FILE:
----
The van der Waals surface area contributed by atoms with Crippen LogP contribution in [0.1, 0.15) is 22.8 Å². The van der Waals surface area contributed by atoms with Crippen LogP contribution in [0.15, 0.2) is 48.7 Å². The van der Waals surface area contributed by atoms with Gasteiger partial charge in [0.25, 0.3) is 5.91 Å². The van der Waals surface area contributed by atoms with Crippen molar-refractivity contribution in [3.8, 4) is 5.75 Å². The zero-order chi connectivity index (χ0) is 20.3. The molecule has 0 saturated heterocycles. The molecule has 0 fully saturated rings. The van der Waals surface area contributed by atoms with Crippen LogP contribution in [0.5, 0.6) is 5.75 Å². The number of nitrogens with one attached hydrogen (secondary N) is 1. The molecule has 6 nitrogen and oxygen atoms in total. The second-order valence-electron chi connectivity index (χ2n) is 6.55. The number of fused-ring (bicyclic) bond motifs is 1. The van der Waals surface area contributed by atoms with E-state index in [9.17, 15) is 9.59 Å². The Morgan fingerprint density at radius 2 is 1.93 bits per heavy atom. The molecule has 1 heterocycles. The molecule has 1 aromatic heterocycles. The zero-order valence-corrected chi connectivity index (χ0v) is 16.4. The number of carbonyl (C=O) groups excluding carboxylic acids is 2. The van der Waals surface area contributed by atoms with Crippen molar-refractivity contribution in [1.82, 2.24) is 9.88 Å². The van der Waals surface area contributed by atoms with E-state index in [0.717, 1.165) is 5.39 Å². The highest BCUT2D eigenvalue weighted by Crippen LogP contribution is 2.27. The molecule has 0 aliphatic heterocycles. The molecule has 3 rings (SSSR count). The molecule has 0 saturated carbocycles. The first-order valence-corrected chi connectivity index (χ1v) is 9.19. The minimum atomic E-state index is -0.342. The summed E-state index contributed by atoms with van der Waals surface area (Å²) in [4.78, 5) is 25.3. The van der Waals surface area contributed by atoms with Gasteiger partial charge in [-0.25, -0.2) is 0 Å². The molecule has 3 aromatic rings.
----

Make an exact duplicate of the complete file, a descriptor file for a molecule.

The van der Waals surface area contributed by atoms with Crippen LogP contribution in [0.1, 0.15) is 22.8 Å². The van der Waals surface area contributed by atoms with Crippen LogP contribution in [0.15, 0.2) is 48.7 Å². The van der Waals surface area contributed by atoms with Gasteiger partial charge in [0.25, 0.3) is 5.91 Å². The van der Waals surface area contributed by atoms with Crippen molar-refractivity contribution in [3.8, 4) is 5.75 Å². The zero-order chi connectivity index (χ0) is 20.3. The molecule has 0 saturated heterocycles. The molecule has 0 fully saturated rings. The van der Waals surface area contributed by atoms with Crippen LogP contribution in [0.5, 0.6) is 5.75 Å². The number of nitrogens with one attached hydrogen (secondary N) is 1. The molecule has 6 nitrogen and oxygen atoms in total. The second-order valence-electron chi connectivity index (χ2n) is 6.55. The number of fused-ring (bicyclic) bond motifs is 1. The van der Waals surface area contributed by atoms with E-state index in [9.17, 15) is 9.59 Å². The Morgan fingerprint density at radius 2 is 1.93 bits per heavy atom. The molecule has 1 heterocycles. The molecule has 1 aromatic heterocycles. The zero-order valence-corrected chi connectivity index (χ0v) is 16.4. The number of carbonyl (C=O) groups excluding carboxylic acids is 2. The van der Waals surface area contributed by atoms with Crippen molar-refractivity contribution in [1.82, 2.24) is 9.88 Å². The van der Waals surface area contributed by atoms with E-state index in [0.717, 1.165) is 5.39 Å². The highest BCUT2D eigenvalue weighted by Crippen LogP contribution is 2.27. The molecule has 0 aliphatic heterocycles. The molecule has 3 rings (SSSR count). The molecule has 0 saturated carbocycles. The first-order valence-corrected chi connectivity index (χ1v) is 9.19. The minimum atomic E-state index is -0.342. The summed E-state index contributed by atoms with van der Waals surface area (Å²) in [4.78, 5) is 25.3. The van der Waals surface area contributed by atoms with Gasteiger partial charge in [-0.25, -0.2) is 0 Å². The molecule has 3 aromatic rings.